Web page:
The Chinese launch event for Samsung's Galaxy A8s had a little surprise for fashion-conscious locals, as the company announced that it was partnering with Supreme. Samsung China's Feng En even invited executives from the popular fashion brand on stage to talk about the marketing collaboration. Don't get too excited about a potential Samsung x Supreme smartphone, however, because there's a catch.
If you're unfamiliar, Supreme is a New York fashion brand that sells products adorned with variants of its box logo. The company branched out from skate wear to a variety of products, sold in limited quantities at high prices, all carrying the brand. But, because of a quirk of trademark law, or an oversight on Supreme's part, the brand was never registered in a handful of places, including Italy.
That enabled a rival brand, based in the town of Barletta, to register the domestic trademark for itself and sell "legal fake" goods. Supreme Barletta / Supreme Italia is one of several "legal fake" businesses that sit in a gray area of intellectual property law. After all, they're appropriating the trade dress and logos of another, but have registered trademarks, so are protected under local law.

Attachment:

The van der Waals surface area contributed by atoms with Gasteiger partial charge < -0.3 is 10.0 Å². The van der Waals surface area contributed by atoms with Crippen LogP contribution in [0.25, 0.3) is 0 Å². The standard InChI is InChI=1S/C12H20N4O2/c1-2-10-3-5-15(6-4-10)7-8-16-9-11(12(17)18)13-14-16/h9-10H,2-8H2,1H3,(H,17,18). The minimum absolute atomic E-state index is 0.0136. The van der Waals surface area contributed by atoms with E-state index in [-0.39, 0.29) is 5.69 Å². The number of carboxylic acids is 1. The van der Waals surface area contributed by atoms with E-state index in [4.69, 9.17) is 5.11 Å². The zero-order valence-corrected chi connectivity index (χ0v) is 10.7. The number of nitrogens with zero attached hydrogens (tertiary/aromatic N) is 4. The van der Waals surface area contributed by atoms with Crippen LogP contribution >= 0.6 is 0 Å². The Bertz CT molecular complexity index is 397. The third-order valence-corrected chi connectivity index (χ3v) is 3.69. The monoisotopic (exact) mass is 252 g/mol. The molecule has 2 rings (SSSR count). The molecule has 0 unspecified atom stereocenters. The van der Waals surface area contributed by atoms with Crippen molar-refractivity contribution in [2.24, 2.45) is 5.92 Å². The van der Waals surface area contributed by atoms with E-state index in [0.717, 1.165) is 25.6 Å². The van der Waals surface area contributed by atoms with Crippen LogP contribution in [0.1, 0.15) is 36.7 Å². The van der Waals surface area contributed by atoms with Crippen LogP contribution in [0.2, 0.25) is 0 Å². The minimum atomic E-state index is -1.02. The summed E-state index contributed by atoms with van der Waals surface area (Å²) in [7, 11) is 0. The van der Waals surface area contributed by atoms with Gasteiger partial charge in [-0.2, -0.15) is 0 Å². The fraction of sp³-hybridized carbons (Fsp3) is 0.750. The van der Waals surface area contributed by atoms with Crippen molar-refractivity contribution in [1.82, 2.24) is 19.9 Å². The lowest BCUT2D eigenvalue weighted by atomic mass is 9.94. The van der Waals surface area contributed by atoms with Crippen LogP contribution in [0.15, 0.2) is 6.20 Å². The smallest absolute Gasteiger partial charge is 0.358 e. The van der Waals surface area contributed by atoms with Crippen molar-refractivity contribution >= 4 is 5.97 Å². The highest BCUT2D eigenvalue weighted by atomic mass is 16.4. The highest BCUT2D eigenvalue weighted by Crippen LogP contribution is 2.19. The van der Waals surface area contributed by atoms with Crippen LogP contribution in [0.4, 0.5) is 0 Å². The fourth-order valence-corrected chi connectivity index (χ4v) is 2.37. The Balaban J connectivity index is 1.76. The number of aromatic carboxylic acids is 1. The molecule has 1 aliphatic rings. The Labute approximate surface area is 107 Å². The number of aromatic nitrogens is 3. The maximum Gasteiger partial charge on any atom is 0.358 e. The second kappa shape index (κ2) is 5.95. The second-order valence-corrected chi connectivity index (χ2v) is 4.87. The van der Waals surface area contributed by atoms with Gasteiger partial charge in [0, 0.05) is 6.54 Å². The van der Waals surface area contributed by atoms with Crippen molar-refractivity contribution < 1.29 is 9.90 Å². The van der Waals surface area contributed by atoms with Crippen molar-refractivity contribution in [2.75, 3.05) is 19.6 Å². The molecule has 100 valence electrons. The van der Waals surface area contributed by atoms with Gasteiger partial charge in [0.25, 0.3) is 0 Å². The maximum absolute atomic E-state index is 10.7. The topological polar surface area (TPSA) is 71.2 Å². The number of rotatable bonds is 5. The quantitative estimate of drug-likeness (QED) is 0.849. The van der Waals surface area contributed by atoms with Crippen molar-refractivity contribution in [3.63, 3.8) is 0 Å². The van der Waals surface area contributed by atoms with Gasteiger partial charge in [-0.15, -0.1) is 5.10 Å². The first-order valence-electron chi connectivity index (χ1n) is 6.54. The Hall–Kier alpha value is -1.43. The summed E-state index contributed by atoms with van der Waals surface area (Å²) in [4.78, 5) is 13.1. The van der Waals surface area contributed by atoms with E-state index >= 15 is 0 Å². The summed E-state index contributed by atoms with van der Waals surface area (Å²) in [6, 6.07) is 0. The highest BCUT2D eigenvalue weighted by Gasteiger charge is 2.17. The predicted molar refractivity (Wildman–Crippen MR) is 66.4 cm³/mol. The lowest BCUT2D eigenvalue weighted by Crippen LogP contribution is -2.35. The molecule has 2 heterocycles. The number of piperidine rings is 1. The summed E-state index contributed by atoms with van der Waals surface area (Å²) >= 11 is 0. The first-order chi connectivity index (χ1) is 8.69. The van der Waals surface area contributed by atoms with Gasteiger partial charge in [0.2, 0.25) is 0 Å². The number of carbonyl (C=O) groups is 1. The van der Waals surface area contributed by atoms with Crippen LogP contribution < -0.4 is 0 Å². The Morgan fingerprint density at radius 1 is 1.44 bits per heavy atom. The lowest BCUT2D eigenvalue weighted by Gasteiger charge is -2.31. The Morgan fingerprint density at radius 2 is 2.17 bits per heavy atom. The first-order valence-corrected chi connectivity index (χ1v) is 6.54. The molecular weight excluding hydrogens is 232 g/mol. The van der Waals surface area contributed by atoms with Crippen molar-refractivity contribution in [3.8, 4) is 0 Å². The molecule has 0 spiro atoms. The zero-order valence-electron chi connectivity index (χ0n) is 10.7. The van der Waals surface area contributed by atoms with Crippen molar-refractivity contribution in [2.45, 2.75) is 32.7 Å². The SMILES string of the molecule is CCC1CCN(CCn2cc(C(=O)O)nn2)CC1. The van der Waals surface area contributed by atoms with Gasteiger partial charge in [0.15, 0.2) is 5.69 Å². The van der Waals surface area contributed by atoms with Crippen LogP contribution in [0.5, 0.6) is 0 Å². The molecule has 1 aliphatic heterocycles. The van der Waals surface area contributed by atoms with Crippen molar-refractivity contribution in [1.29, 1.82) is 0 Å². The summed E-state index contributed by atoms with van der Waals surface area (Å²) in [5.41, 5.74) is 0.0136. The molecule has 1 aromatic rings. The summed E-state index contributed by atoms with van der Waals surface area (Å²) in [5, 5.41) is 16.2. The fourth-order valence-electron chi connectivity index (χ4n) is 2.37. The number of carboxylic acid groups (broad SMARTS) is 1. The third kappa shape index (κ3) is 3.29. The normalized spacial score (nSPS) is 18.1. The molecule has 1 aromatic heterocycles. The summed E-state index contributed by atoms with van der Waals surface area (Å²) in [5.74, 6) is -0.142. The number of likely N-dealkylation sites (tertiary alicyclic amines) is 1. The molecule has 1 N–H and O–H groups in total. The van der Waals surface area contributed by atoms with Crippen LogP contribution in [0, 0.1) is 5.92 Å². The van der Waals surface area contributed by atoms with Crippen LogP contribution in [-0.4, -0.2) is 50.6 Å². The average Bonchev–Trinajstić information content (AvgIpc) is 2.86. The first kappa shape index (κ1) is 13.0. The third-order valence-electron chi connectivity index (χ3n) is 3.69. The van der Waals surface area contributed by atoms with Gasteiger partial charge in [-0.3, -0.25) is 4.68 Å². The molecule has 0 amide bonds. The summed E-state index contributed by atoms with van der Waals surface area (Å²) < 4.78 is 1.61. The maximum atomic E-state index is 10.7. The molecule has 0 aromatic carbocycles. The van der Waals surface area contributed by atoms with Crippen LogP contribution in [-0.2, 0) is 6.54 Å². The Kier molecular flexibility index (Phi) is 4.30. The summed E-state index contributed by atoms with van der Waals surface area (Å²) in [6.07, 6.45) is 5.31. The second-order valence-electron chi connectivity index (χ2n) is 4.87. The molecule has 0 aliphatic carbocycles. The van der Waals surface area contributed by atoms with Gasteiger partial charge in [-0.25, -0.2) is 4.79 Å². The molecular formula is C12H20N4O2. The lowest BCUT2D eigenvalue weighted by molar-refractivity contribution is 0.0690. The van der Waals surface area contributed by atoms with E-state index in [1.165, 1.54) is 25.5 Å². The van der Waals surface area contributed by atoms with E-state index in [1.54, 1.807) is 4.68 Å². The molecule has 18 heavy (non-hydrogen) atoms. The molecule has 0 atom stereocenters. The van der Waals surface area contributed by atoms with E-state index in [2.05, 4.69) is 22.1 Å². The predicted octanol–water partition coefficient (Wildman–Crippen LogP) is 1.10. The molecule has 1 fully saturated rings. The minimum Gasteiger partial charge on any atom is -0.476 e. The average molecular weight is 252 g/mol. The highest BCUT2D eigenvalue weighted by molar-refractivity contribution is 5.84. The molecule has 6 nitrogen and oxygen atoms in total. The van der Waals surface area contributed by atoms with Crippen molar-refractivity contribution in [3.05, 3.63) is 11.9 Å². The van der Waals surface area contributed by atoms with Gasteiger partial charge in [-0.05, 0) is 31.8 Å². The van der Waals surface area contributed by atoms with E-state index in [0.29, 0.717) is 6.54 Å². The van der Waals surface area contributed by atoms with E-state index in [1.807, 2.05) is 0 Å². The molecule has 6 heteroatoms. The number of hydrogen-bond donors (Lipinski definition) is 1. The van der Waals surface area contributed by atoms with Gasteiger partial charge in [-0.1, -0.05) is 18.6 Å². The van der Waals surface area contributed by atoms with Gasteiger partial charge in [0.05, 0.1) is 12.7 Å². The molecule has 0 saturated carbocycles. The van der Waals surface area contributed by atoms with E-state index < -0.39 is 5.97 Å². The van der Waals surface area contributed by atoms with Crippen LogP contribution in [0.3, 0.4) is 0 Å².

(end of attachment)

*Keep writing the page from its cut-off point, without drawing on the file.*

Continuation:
It's a source of contention at Supreme US, which has attempted to close down Supreme Italia (and a Spanish version) in the courts. Domestic judges found in favor of the local brands, giving the companies freedom to sell their wares in those territories.
Samsung appears to be aware of this, and after the event, Samsung China's digital marketing manager, Leo Lau, responded to criticism on his Weibo. He said (translated): "The brand we are collaborating with is Supreme Italia, not Supreme US. Supreme US doesn't have the authorization to sell and market in China. Whereas the Italian brand got the APAC (except Japan) product retail and marketing authorization."
It's likely that the only place we'll see these collaborations is in China, which has a famously strained relationship with intellectual property law. Then again, local users may avoid them, knowing that there's a whiff of inauthenticity about the project. After all, when Chinese company OXN attempted to launch its own fake Supreme brand in the country -- even hiring an actor to pose as Supreme founder James Jebbia -- it didn't go down well. JingDaily said that local consumers intended to boycott OXN for "embarrassing" the local streetwear culture.
Fans of irony will note, of course, that both Supreme and Samsung have both had reputations for acting without proper care of other's IP. After all, Supreme stands accused of ripping its entire aesthetic from the conceptual artist Barbara Kruger. And the less we say about Samsung's long courtroom drama with other phone manufacturers over patent infringement, the better.
Richard Lai contributed to this report.